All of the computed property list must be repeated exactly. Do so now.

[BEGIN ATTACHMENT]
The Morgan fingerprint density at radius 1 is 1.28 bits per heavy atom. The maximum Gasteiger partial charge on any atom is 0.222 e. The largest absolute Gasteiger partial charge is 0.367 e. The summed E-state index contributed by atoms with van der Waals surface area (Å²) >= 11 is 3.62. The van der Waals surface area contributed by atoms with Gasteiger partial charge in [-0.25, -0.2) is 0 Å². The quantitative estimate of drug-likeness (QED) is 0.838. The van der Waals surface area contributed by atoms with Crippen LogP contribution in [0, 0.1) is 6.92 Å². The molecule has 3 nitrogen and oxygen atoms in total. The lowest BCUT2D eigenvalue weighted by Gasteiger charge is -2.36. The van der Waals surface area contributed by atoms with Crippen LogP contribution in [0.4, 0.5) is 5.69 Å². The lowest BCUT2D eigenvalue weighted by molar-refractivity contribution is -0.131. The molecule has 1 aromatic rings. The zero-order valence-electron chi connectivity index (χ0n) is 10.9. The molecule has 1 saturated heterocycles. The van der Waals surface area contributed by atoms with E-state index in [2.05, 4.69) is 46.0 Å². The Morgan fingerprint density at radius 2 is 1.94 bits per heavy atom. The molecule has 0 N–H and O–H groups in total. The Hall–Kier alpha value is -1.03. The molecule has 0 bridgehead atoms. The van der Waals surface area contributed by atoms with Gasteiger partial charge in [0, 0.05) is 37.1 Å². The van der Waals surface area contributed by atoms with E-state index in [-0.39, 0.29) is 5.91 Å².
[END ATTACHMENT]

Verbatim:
The Morgan fingerprint density at radius 1 is 1.28 bits per heavy atom. The maximum Gasteiger partial charge on any atom is 0.222 e. The largest absolute Gasteiger partial charge is 0.367 e. The summed E-state index contributed by atoms with van der Waals surface area (Å²) >= 11 is 3.62. The van der Waals surface area contributed by atoms with Gasteiger partial charge in [-0.25, -0.2) is 0 Å². The quantitative estimate of drug-likeness (QED) is 0.838. The van der Waals surface area contributed by atoms with Crippen LogP contribution in [0, 0.1) is 6.92 Å². The molecule has 3 nitrogen and oxygen atoms in total. The lowest BCUT2D eigenvalue weighted by Gasteiger charge is -2.36. The van der Waals surface area contributed by atoms with Crippen LogP contribution in [0.4, 0.5) is 5.69 Å². The lowest BCUT2D eigenvalue weighted by molar-refractivity contribution is -0.131. The molecule has 1 aromatic rings. The zero-order valence-electron chi connectivity index (χ0n) is 10.9. The molecule has 1 saturated heterocycles. The van der Waals surface area contributed by atoms with E-state index in [2.05, 4.69) is 46.0 Å². The Morgan fingerprint density at radius 2 is 1.94 bits per heavy atom. The molecule has 0 N–H and O–H groups in total. The Hall–Kier alpha value is -1.03. The molecule has 0 bridgehead atoms. The van der Waals surface area contributed by atoms with Gasteiger partial charge in [0, 0.05) is 37.1 Å². The van der Waals surface area contributed by atoms with E-state index in [-0.39, 0.29) is 5.91 Å².